Another important concept in currency trading is the twin phenomenon of margin and leverage. This is a concept that carries a high degree of risk, but since forex prices move very slowly (in terms of the actual change in value), the vast majority of traders leverage their accounts when engaging in short-term trading.
When you open a forex account, the broker will request that you deposit a small sum, known as margin, as insurance against the losses that your account may suffer. With this small sum, you’re able to control a much larger amount, enabling greater gains, but also greater losses than you would be able to achieve with your deposit. It’s easier to understand margin and leverage in the context of a borrowing process. The lots that you can trade are borrowed from your broker, who requires a margin deposit as an insurance against losses. The ratio between the funds borrowed by you, and the margin that you deposit as insurance is called leverage. Thus, if you set a leverage ratio of 100:1, enabling the trade of 1,000,000 USD with just 10,000 USD in deposit, but eventually trade just 100,000, the actual leverage that you would be using is 10:1. Note that leverage over 50:1 for majors and 20:1 for minors is not available to traders in the U.S.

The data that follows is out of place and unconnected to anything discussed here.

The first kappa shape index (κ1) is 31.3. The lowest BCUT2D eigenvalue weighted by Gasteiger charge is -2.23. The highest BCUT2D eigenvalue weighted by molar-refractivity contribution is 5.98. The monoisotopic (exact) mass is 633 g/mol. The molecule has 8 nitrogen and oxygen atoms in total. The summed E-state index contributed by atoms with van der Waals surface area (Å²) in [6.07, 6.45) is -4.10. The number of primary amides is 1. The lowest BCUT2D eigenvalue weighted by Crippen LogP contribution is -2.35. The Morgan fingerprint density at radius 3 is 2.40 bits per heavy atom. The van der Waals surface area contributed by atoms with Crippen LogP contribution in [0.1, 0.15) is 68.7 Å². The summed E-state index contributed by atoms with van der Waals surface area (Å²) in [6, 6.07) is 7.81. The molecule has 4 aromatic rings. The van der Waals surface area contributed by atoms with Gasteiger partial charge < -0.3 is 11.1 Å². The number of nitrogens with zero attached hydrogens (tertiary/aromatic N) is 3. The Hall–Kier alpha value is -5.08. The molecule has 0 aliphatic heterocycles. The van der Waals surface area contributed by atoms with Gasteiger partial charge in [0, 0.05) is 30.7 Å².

In order to understand how to manage your account you must gain a good understanding of leverage. Failure to pay proper attention to leverage and margin may result in a margin call and the broker may liquidate your position in order to ensure that your losses do not reach a level where your margin deposit is insufficient to cover them. Increasing leverage = increases risk.